Why a festering GOP schism means Kevin McCarthy may miss his next chance to become the speaker of the House
- Disaffected colleagues could sideline the front-runner for speaker should the GOP retake the House.
- Trump adviser Steve Bannon is the latest to join in the Kevin McCarthy bashing.
- "There's too much curtain measuring happening 10 months out," a GOP operative told Insider.
House Republican Leader Kevin McCarthy played it safe on Thursday and stayed far from the public spotlight as the country marked the first anniversary since a pro-Trump mob violently stormed the US Capitol.
His notable absence helped him avoid tough questions about a day that Vice President Kamala Harris connected back to the 1941 Japanese attack on Pearl Harbor and the September 11, 2001, terrorist attacks.
But it also may have further cost him politically with a group of GOP hardliners who are close to former President Donald Trump and who could ultimately help spoil McCarthy's bid to become the next House speaker should Republicans win back the majority in 2022.
Trumpworld fixture Steve Bannon this week joined the chorus of GOP detractors who seem to have no use for McCarthy, telling his podcast listeners that the current crop of House GOP leaders are "just sitting there as controlled opposition."
Though Bannon didn't specifically namecheck the eight-term California Republican, he did pine for "leadership that is prepared to make sure our country is not stolen."
Bannon isn't an elected official and he doesn't have a vote in the House. But his voice is a potent one among the MAGA faithful. He also joins a growing clique of incredibly strange bedfellows that includes Reps. Liz Cheney of Wyoming, Adam Kinzinger of Illinois, Marjorie Taylor Greene of Georgia, and Matt Gaetz of Florida who all are showing burgeoning contempt for McCarthy.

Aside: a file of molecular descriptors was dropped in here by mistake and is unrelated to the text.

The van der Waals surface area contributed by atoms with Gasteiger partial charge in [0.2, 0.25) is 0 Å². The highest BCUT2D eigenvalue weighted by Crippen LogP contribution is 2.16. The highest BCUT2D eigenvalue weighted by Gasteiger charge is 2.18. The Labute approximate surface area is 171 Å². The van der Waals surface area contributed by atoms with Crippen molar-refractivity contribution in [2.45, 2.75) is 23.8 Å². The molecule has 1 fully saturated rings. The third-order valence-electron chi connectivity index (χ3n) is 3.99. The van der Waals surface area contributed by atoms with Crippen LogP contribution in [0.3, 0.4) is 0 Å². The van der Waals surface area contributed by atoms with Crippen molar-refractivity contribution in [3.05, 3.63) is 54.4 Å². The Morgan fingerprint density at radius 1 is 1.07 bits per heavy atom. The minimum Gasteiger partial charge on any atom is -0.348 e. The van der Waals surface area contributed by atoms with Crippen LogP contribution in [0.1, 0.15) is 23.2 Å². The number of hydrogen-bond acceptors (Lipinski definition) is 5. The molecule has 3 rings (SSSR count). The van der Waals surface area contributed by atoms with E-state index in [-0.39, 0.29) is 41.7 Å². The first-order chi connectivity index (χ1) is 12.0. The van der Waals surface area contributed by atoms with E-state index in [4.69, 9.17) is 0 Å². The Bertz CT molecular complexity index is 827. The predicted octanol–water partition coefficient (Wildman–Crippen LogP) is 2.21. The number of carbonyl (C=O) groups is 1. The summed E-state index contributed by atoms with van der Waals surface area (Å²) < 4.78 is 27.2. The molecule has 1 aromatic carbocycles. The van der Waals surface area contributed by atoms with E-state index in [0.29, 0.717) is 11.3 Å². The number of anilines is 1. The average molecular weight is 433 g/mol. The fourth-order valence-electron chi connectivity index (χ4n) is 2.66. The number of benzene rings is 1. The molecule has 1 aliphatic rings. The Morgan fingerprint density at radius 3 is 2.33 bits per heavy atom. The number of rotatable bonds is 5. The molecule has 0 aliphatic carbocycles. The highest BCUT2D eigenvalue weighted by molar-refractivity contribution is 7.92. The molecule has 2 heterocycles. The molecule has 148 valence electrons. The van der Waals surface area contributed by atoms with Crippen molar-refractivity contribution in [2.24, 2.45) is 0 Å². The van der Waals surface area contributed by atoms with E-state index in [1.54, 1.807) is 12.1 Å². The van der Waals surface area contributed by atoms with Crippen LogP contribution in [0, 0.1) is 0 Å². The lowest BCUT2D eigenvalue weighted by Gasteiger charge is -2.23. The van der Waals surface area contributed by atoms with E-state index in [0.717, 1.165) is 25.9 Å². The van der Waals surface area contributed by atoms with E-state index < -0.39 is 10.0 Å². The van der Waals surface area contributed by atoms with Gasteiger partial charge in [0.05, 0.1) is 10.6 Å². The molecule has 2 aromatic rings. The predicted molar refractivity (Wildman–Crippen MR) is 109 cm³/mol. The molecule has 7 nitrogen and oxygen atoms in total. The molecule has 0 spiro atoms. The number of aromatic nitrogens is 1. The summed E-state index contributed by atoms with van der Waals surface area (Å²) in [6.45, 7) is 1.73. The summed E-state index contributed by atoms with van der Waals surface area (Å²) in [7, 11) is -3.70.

Greene and Gaetz have both been taunting McCarthy for months about the obstacles they can present to his potential promotion to be the next House speaker. On the January 6 anniversary, they continued to deliver MAGA applause lines while criticizing their own party leadership.
"I wish that there was more of our conference with us," Greene said during a webcast with Gaetz from inside the Capitol complex.
Complaints from McCarthy's right aren't the only ones he's dealing with. On Thursday, Rep. Liz Cheney brought her father to the Capitol to mark the January 6 riot, and the former vice president took the opportunity to take his own backhanded swipe at McCarthy.
"It's not a leadership that resembles any of the folks I knew when I was here for 10 years," Dick Cheney, a former six-term Wyoming congressman who served as the GOP minority whip, told reporters.
McCarthy's balancing act
McCarthy's standing with Trump is anything but certain.
The two men sniped at each other as rioters swarmed the Capitol on January 6, 2021, with McCarthy stating on the floor a week later that the former president bore some responsibility for the unprecedented attack.
In between Trump rewarded ardent supporter Rep. Jim Jordan of Ohio with a Presidential Medal of Freedom. Within weeks McCarthy raced down to Palm Beach, Florida, to bend the knee at Mar-a-Lago, a reunion Trump happily exploited as a photo-op.
—Ed O'Keefe (@edokeefe) January 28, 2021